'Safety is really the utmost concern': Westport teachers push for delay to full return

Students leave Kings Highway Elementary School on the announcement that Westport Schools will be closed for the unforeseen future Wednesday, March 11, 2020, in response to the Covid-19 virus pandemic in Westport, Conn.

Students leave Kings Highway Elementary School on the announcement that Westport Schools will be closed for the unforeseen future Wednesday, March 11, 2020, in response to the Covid-19 virus pandemic in Westport, Conn.

Erik Trautmann / Hearst Connecticut Media

WESTPORT — With the district’s youngest students expected to return for full in-person learning in the coming weeks, teachers are asking for a delay to allow staff an opportunity to be safely vaccinated.

In an email update last week, Superintendent Thomas Scarice announced elementary students would return to full, on-site learning on Feb. 1, while middle school students would take a phased approach before returning fully in March.

“As a community, we are faced with obvious public health obligations to ensure that we are responsibly doing our part as a school system to minimize virus transmission,” Scarice said. “However, we are also obligated to balance our public health responsibilities with the perhaps less obvious risks that have impacted our children as a result of the reduction of on-site schooling.”

But on Jan. 14, the Westport Education Association called on district leaders to delay the return to give staff an opportunity to be vaccinated out of concern for students, staff and their families.

“Now that the prospect of receiving a COVID-19 vaccine is on the horizon, it is difficult to comprehend why the district would risk compromising the mitigating measures that have been successful in maintaining the health and safety of students and staff,” the WEA wrote in a letter to Scarice and the Board of Education.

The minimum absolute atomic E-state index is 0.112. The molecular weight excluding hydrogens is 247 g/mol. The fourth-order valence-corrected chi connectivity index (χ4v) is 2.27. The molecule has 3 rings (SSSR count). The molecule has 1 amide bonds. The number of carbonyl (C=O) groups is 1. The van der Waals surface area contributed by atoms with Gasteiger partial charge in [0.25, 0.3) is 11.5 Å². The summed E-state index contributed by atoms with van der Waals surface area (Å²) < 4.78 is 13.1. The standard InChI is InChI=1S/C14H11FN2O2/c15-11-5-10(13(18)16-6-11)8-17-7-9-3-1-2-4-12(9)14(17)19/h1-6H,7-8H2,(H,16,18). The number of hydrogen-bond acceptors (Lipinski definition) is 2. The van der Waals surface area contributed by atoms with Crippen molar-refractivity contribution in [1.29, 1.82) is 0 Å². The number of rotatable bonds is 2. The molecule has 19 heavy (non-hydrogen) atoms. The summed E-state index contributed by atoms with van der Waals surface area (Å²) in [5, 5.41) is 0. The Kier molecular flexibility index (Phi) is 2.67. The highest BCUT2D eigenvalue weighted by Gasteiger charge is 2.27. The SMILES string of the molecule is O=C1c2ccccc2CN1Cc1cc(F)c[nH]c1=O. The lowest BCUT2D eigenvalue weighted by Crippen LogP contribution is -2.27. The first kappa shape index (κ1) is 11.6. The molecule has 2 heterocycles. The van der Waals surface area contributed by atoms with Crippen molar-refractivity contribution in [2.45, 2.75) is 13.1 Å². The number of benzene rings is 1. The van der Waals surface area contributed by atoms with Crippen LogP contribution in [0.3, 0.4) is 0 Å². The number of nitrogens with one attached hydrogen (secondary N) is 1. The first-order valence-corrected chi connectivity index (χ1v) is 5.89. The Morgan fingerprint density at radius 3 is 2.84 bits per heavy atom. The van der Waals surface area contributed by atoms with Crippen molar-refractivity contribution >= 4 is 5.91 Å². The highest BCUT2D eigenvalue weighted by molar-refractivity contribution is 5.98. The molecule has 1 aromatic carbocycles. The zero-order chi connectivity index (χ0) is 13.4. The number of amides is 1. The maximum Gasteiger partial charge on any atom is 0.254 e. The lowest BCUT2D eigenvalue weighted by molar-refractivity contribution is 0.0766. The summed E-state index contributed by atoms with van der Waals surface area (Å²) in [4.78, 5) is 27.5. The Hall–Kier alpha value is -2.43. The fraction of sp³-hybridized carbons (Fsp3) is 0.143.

The WEA said bringing more students into the schools could also result in the loss of the successful mitigating measures that have prevented the spread of COVID within schools. This included making contact tracing harder, less distancing in classrooms and hallways, and losing cohorting, which could lead to greater person-to-person contact.

“The vaccine is at our doorstep, and teachers are concerned for everyone’s safety if all students are brought back in before the staff can be inoculated,” the WEA wrote. “The health, safety and social/emotional well being of students and staff must be at the forefront of this critical decision.”

Teachers’ concerns

Karen DeFelice, WEA co-president, said most teachers would like nothing more to be in their classrooms with their students.

“We understand all the challenges, but we’re looking at a vaccine which is another mitigating measure and we’re also seeing that bringing more students in would challenge the mitigating measures we have in place — and that concerns us as well,” DeFelice said.

April Harvey, WEA secretary and a sixth grade math teacher at Bedford Middle School, echoed her sentiments.

“Believe me teachers want the kids back,” Harvey said. “However, safety is really the utmost concern. Kids can’t learn if they don’t feel safe in school, and we need everybody to feel safe.”

She said it didn’t make sense to have a full return before the vaccine is made readily available.